1. O Jehovah! hear my prayer, and let my cry come to thee. 2. Hide not thy face from me in the day of my affliction; incline thy ear to me: in the day when I cry make haste, answer me.
1. O Jehovah! hear my prayer. This earnestness shows, again, that these words were not dictated to be pronounced by the careless and light-hearted, which could not have been done without grossly insulting God. In speaking thus, the captive Jews bear testimony to the severe and excruciating distress which they endured, and to the ardent desire to obtain some alleviation with which they were inflamed. No person could utter these words with the mouth without profaning the name of God, unless he were, at the same time, actuated by a sincere and earnest affection of heart. We ought particularly to attend to the circumstance already adverted to, that we are thus stirred up by the Holy Spirit to the duty of prayer in behalf of the common welfare of the Church. Whilst each man takes sufficient care of his own individual interests, there is scarcely one in a hundred affected as he ought to be with the calamities of the Church. We have, therefore, the more need of incitements, even as we see the prophet here endeavoring, by an accumulation of words, to correct our coldness and sloth. I admit that the heart ought to move and direct the tongue to prayer; but, as it often flags or performs its duty in a slow and sluggish manner, it requires to be aided by the tongue. There is here a reciprocal influence. As the heart, on the one hand, ought to go before the words, and frame them, so the tongue, on the other, aids and remedies the coldness and torpor of the heart. True believers may indeed often pray not only earnestly but also fervently, while yet not a single word proceeds from the mouth. There is, however, no doubt that by crying the prophet means the vehemence into which grief constrains us to break forth.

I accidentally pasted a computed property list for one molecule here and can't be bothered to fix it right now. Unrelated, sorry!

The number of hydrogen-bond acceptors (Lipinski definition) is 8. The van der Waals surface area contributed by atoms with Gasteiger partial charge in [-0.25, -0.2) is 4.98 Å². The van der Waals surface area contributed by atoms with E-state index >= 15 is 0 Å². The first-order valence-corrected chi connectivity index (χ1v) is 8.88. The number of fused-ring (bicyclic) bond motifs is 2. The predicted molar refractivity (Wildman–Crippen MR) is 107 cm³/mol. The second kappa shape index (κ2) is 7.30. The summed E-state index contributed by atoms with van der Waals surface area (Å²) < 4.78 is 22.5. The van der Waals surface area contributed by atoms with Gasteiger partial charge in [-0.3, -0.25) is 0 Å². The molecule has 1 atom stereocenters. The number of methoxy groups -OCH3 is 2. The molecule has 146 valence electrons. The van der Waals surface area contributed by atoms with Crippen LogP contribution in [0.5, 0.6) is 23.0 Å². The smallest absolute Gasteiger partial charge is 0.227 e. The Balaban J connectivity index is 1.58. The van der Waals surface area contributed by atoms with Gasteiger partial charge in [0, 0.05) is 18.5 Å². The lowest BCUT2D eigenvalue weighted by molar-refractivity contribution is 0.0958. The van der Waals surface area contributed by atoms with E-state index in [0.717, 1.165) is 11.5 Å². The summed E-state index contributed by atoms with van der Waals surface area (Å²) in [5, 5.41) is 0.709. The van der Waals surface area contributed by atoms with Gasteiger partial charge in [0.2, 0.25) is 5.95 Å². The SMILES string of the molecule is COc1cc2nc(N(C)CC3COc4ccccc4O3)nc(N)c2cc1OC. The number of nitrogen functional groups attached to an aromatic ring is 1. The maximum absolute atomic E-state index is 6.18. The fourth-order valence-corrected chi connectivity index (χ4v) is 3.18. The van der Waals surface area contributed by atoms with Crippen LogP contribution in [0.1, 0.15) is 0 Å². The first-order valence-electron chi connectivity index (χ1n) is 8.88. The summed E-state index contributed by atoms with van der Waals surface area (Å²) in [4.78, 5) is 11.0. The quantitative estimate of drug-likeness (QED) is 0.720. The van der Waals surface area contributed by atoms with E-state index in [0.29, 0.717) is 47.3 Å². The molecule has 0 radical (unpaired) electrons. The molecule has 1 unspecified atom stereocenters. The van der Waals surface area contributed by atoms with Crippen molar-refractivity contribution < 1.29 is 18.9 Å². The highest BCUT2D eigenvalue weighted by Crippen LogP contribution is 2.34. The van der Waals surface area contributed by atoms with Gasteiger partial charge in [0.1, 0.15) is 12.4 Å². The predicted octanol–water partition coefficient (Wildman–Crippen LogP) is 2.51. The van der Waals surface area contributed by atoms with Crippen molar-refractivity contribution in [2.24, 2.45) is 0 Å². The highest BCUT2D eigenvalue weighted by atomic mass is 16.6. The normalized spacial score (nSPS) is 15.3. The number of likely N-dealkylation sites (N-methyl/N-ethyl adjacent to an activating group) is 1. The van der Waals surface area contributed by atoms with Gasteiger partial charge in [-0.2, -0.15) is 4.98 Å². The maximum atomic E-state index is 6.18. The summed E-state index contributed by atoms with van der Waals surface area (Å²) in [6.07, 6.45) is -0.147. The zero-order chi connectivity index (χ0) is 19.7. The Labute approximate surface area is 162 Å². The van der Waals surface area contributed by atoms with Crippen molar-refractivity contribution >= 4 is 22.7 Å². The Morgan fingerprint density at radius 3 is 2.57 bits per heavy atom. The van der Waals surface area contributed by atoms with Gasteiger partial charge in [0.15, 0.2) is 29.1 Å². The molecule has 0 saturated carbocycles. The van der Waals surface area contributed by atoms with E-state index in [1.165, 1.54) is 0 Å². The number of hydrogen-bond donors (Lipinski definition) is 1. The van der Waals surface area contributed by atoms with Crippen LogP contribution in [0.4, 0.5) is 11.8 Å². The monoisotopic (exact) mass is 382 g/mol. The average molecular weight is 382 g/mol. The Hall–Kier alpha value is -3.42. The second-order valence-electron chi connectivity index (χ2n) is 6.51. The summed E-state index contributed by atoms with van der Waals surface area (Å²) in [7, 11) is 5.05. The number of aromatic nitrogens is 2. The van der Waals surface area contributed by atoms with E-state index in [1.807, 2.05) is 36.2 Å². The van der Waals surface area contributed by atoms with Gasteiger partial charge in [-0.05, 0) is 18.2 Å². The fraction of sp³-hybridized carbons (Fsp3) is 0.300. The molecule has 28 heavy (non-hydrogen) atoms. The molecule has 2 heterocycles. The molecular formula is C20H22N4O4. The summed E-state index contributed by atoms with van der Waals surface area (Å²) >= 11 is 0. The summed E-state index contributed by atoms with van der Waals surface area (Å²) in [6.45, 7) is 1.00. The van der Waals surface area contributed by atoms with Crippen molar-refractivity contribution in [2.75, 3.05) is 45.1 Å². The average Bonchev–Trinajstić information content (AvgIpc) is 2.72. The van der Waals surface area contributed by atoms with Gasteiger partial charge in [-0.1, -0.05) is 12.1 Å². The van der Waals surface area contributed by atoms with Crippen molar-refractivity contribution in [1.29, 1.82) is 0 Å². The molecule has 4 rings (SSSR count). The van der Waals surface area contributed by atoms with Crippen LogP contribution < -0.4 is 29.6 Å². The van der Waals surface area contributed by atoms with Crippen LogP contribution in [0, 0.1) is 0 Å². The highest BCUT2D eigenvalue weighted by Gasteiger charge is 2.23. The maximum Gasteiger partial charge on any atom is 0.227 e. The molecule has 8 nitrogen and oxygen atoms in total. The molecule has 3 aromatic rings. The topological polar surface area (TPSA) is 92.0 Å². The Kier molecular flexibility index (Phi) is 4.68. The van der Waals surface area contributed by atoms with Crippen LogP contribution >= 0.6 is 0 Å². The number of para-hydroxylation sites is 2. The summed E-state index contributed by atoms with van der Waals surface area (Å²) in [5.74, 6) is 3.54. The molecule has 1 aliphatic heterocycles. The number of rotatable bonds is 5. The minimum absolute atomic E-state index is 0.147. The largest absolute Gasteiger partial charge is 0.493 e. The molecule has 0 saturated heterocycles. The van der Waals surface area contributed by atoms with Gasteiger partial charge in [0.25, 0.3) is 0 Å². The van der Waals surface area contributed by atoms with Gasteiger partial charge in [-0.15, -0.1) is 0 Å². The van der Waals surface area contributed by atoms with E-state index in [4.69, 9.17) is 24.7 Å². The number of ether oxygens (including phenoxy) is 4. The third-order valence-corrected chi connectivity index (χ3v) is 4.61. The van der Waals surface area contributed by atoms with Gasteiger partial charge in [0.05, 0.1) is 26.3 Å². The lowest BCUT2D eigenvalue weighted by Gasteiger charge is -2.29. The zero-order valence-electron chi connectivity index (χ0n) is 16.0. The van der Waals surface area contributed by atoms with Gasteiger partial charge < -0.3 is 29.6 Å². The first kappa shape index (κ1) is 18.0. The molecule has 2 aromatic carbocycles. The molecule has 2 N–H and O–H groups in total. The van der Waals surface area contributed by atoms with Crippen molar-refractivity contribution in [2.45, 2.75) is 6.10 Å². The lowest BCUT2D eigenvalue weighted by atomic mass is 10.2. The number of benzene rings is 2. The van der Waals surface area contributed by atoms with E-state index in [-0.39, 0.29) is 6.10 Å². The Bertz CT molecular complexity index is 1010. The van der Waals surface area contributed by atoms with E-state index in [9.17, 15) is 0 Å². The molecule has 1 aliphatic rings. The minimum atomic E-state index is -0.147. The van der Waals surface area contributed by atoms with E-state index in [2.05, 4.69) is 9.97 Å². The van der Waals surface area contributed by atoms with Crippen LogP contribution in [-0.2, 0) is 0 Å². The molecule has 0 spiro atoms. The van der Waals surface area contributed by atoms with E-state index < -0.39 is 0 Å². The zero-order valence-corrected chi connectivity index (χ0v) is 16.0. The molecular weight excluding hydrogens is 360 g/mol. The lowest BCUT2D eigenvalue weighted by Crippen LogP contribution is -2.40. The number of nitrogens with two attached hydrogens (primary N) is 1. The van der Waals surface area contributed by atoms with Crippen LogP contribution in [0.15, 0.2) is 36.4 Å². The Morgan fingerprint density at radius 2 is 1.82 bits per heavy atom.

2. Hide not thy face from me in the day of my affliction. The prayer, that God would not hide his face, is far from being superfluous. As the people had been languishing in captivity for the space of nearly seventy years, it might seem that God had for ever turned away his favor from them. But they are, notwithstanding, commanded, in their extreme affliction, to have recourse to prayer as their only remedy. They affirm that they cry in the day of their affliction, not as hypocrites are accustomed to do, who utter their complaints in a tumultuous manner, but because they feel that they are then called upon by God to cry to him.
Make haste, answer me. Having elsewhere spoken more fully of these forms of expression, it may suffice, at present, briefly to observe, that when God permits us to lay open before him our infirmities without reserve, and patiently bears with our foolishness, he deals in a way of great tenderness towards us. To pour out our complaints before him after the manner of little children would certainly be to treat his Majesty with very little reverence, were it not that he has been pleased to allow us such freedom. I purposely make use of this illustration, that the weak, who are afraid to draw near to God, may understand that they are invited to him with such gentleness as that nothing may hinder them from familiarly and confidently approaching him.